Danish oak lines almost every surface at chef René Redzepi’s new Noma location
For the new incarnation of his award-winning Noma restaurant in Copenhagen, which goes by the moniker Noma 2.0, chef and co-owner René Redzepi wanted to create something akin to a home. Local firm Bjarke Ingels Group was in charge of the overall design for the cluster of buildings, set village-like on a striking location near the famous autonomous neighbourhood of Christiania. On first impression, BIG has abandoned its trademark diagrammatic design approach in favour of a gentler, more perceptive one. But in reality, the one who transformed the seven-building addition to a protected former military warehouse into Redzepi’s desired “home” was David Thulstrup, brought aboard to handle the interiors. A rising architecture star, he is known for his aesthetic blending modern simplicity with traditional techniques and rich materiality.
To pull the task off, Thulstrup relied on a considered application of honest, natural materials – namely a mix of wood, stone and metal – to instill a warm atmosphere that leans more toward residential than restaurant. As a result, Dinesen oak planks line nearly every wall, ceiling and floor, low-slung windows frame views of the surroundings (including Ingels’ latest contribution to his hometown’s skyline: the ski slope power plant opening this year) and, in the lounge room, cream-coloured brick anchors floating open planes and a horizontality reminiscent of the private houses the Danish architects of the mid-century golden age designed for themselves. While the cozy, domestic feeling permeates the entire restaurant, whose main space seats 42, it’s especially strong in the private dining room, where a six-metre-long smoked-oak table and Arv chairs, all custom-designed by Thulstrup for Noma, sit beneath an articulated ceiling made of Douglas pine planks also by Dinesen. Arv, a word that can be translated as “heritage,” features familiar Danish lines but with a contemporary look – a description that could also apply to the interior of the visionary restaurant’s second life.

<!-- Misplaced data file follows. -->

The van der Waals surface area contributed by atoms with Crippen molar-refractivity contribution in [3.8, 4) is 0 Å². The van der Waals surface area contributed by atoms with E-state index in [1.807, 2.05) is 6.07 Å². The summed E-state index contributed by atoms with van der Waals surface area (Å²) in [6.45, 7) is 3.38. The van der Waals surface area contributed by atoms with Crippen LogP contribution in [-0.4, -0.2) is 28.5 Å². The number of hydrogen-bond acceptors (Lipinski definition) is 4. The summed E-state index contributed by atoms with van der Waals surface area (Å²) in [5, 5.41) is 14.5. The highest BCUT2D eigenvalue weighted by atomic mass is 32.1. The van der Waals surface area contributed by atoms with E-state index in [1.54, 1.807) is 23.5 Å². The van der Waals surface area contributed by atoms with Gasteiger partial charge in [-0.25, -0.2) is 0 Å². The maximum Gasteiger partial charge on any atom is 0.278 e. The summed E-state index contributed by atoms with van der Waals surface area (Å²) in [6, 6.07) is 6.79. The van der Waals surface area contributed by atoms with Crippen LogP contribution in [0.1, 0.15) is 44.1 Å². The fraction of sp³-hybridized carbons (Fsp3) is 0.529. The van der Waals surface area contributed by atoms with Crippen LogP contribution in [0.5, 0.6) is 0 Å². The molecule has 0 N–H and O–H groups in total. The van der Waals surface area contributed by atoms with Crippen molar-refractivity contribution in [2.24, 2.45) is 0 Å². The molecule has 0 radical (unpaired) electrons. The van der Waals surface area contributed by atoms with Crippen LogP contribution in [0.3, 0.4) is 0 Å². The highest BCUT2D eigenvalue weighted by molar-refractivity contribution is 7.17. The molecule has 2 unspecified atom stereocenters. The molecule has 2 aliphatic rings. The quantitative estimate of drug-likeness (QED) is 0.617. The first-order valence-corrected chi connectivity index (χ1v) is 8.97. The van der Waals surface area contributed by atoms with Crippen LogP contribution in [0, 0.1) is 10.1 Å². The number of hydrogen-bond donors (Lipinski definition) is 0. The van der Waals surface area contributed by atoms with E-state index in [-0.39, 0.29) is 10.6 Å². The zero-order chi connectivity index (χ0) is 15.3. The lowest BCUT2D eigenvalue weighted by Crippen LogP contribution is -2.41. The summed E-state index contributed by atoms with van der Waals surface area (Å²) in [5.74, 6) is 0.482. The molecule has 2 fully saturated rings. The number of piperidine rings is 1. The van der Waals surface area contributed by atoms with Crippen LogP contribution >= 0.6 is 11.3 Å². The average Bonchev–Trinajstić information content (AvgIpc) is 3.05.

Danish oak was applied to almost every surface at chef René Redzepi’s latest Noma in Copenhagen